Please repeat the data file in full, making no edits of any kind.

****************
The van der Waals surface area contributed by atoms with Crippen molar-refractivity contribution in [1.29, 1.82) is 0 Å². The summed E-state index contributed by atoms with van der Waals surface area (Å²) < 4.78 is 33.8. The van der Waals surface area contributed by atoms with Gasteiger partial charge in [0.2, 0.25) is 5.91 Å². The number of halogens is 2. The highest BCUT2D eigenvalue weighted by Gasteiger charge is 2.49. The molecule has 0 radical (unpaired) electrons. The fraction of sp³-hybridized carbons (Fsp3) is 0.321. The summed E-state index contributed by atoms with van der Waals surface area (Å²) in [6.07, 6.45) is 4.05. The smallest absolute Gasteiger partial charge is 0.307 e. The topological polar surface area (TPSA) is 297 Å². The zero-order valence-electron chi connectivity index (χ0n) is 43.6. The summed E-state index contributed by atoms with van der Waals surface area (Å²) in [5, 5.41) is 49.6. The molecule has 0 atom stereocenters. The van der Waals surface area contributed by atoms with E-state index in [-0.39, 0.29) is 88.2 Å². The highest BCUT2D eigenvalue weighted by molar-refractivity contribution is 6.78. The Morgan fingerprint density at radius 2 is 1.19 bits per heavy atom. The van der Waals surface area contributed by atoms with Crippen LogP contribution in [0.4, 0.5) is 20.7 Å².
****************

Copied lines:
The van der Waals surface area contributed by atoms with Crippen molar-refractivity contribution in [1.29, 1.82) is 0 Å². The summed E-state index contributed by atoms with van der Waals surface area (Å²) < 4.78 is 33.8. The van der Waals surface area contributed by atoms with Gasteiger partial charge in [0.2, 0.25) is 5.91 Å². The number of halogens is 2. The highest BCUT2D eigenvalue weighted by Gasteiger charge is 2.49. The molecule has 0 radical (unpaired) electrons. The fraction of sp³-hybridized carbons (Fsp3) is 0.321. The summed E-state index contributed by atoms with van der Waals surface area (Å²) in [6.07, 6.45) is 4.05. The smallest absolute Gasteiger partial charge is 0.307 e. The topological polar surface area (TPSA) is 297 Å². The zero-order valence-electron chi connectivity index (χ0n) is 43.6. The summed E-state index contributed by atoms with van der Waals surface area (Å²) in [5, 5.41) is 49.6. The molecule has 0 atom stereocenters. The van der Waals surface area contributed by atoms with E-state index in [-0.39, 0.29) is 88.2 Å². The highest BCUT2D eigenvalue weighted by molar-refractivity contribution is 6.78. The Morgan fingerprint density at radius 2 is 1.19 bits per heavy atom. The van der Waals surface area contributed by atoms with Crippen LogP contribution in [0.4, 0.5) is 20.7 Å².